This paper outlines the potential advantages of using lightweight fiber ropes for mooring floating production platforms. The influence of tether properties on mooring system response is discussed. It is shown that a comparison of alternative ropes in terms of their mechanical properties is inadequate; relative merit can only be assessed through comparison of full systems that have been designed to minimum cost, and to common performance specifications. For catenary systems, it is found that a lightweight option using polyester fiber can outperform both traditional and more exotic solutions. The significant mechanical performance characteristics Governing mooring systems design have been measured for a model tether.
Work tm this topic was initiated at Reading University in 1989 with support through a joint industry project on "lightweight materials for offshore station keeping" . The primary objective of that study had been to rank the Relative merits of mooring components manufactured from lightweight materials using available fiber and rope technology, in relation to conventional offshore platform systems. The investigations carried out in the course of that study demonstrated that simplistic comparison of rope properties was potentially misleading. 'Ib facilitate any meaningful comparison it was found essential to perform an analysis of the complete mooring system, optimised in terms of cost and designed to comparable criteria.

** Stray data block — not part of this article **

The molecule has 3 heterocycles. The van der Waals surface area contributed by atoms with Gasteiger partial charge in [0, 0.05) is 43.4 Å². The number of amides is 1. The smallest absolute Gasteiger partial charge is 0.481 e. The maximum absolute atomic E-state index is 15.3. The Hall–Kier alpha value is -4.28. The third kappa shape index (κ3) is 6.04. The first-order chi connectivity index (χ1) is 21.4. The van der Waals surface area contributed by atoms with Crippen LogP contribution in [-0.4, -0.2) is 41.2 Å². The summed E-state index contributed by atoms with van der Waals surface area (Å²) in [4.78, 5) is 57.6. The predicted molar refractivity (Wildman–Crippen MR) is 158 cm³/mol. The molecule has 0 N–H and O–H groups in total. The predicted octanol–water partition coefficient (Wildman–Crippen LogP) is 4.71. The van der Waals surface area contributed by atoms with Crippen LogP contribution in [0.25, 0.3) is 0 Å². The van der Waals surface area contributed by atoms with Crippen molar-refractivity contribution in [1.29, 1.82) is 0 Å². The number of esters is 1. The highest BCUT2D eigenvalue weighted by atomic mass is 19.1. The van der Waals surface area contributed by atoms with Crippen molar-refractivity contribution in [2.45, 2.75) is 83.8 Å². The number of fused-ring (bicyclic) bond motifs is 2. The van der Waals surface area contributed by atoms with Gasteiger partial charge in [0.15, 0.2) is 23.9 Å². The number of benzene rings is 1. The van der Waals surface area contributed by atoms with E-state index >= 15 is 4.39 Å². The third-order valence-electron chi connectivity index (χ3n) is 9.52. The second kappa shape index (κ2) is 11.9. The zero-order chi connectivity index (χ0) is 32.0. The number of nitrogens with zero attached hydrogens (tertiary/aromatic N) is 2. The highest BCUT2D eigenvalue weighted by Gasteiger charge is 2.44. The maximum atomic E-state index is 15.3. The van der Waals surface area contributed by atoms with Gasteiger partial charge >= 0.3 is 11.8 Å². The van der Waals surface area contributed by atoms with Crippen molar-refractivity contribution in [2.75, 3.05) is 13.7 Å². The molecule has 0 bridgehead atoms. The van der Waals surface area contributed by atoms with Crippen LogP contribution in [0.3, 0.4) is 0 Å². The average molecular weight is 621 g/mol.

The function of a mooring system is to restrict the lateral motions of the floating structure within specified operational constraints. Thus the overall design parameters are typically in terms of maximum permissible offsets, varying according to the operating conditions and the riser specification, with limitations on maximum tether loads and other more specific constraints on say anchor uplift.
The design loads on the overall system are generated by wind, waves and currents, all of which are complex functions of time and stochastic in nature.
Essentially any mooring system operates by developing horizontal components at the points of attachment tothe floating structure. The loads in the mooring system will change in response to lateral displacements, thereby generating the restoring forces. The primary performancecriterion of a mooring system is therefore its lateral stiffness - its station keeping performance. The details ofthe system performance are a function of the interactive frequency response of the vessel and mooring system. The loads induced in the mooring components as a result of the platform motions, in turn determine
the safety factor between component strength and the Maximum loads under extreme conditions; and,
the spectrum of repeating loads in relation to fatigue performance.
For operating in deepwater there are two alternative mooring concepts which can be broadly categorised as catenary or TLl. The stiffness and frequency response ofthe two classes are fundamentally different, particularly in the first order wave frequency range. Because of these differences and the way in which the mechanical properties of the mooring components influence loads and therefore design, the two types of system must be considered separately.